ISSN (Print) - 0012-9976 | ISSN (Online) - 2349-8846

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Union Budget for 1993-94-Some Macro-Economic Considerations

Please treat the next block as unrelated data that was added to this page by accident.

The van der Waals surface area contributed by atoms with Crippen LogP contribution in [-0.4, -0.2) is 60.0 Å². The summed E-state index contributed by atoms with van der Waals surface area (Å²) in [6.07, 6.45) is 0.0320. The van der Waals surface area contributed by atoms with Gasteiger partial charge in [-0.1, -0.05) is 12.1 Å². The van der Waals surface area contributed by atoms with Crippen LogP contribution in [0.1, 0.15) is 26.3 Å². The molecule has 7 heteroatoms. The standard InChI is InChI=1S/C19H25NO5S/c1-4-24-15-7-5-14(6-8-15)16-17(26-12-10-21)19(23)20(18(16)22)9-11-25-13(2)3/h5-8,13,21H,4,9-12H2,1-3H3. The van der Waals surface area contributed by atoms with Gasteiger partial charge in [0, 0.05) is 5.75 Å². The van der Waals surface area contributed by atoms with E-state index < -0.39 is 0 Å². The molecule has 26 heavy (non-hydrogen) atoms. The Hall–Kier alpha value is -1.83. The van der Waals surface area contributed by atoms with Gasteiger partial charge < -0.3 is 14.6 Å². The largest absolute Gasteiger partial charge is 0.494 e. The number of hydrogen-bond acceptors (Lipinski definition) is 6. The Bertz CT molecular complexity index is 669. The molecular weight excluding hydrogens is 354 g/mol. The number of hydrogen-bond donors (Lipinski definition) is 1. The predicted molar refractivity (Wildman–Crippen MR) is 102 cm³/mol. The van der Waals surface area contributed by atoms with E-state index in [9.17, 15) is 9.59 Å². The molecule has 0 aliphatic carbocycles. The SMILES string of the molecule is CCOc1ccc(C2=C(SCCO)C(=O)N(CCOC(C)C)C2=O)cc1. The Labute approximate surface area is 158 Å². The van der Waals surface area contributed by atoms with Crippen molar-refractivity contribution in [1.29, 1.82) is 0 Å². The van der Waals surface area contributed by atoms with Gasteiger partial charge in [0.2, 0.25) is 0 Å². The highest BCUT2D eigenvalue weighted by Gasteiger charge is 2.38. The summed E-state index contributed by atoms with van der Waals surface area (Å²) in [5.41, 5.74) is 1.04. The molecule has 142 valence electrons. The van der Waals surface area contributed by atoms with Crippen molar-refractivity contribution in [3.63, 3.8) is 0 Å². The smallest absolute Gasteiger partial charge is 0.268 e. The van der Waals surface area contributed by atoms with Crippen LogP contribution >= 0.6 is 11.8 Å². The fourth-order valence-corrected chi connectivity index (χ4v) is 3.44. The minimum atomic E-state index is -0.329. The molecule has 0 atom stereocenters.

Some Macro-Economic Considerations Pulapre Balakrishnan The claim that the budget is 'growth oriented' is puzzling. First, the fiscal stance is deflationary. Secondly, capital spending by government is down. For each of these reasons it is not at all clear that a recovery will be triggered or that private investment will take off As far as the role of budgets go, perhaps, this one may be accurately described as non-inflationary. But then inflation does have other crucial determinants. Since the budget's bookkeeping has been much lauded it bears mentioning that rhe revenue deficit is still with us, and growing. Apparently, the government's macro-economic adjustment programme is yet to catch up with its own consumption. Finally, for exports we have been provided with an enthusiasm rather than a strategy APART from some significant changes in policy instituted in the budget, the finance minister this time seems to have caught the imagination of many by some very deft book-keeping. There is widespread wonder at 'give-aways' not having had to be combined with 'take-aways'. Obviously these gentlemen have not heard of the newly introduced 364-day bills! Coming to specifics, for instance the media has focused on 'the lowest budgetary deficit (total expenditure minus total revenue) in a decade'. This is indeed correct. In fact, the deficit projected for 1993-94 is close to half that estimated (revised) for 1992-93. However, note (Table 1) that the decline is matched almost exactly by the increase in 'borrowings and other liabilities'. Thus the finance minister may be seen to have borrowed to reduce the budgetary deficit. This is no achievement. While still on the question of balances, the fiscal deficit is actually marginally higher. Thus the lower projected ratio of this deficit with respect to national income is to come about solely due to the anticipated increase in the latter. The revenue deficit, on the other hand, is projected to increase substantially, which is a marked turnabout from the provision last year when it was at least slated to fall, even though the budget estimates were exceed ed by close to 25 per cent. Thus if deficit reduction is considered a desirable objective, at least with respect to the revenue account, this budget makes little progress. The implication of a revenue deficit is that we are borrowing (or printing money) to finance government consumption. In response to this it has been pointed out by the government that one cannot be too critical of revenue deficits in the Indian case for some crucial government expenditures such as on education occur on revenue account. This is entirely to be dis- counted when it is made clear that expenditure on 'education and public health' amounts to 2.9 per cent of total expen diture on revenue account This alter the much touted increase in expenditure on education in the budget. On the whole, an attempt to rein-in expenditure has been made alright. However, while the growth in total expenditure has been curtailed, notice that the decline has been brought about by a reduction in the level' of expenditure on capital account (fable 1). This is of grave import, and with likely consequences of to which I shall turn subsequently. Fiscal stabilisation via reduction of capital spending reflects the political economy of macro-economic adjustment being attempted in India today. Simply put, it is obvious that this government has been unable to take the really hard decisions. But so much for the arithmetic, and on to the economic questions.

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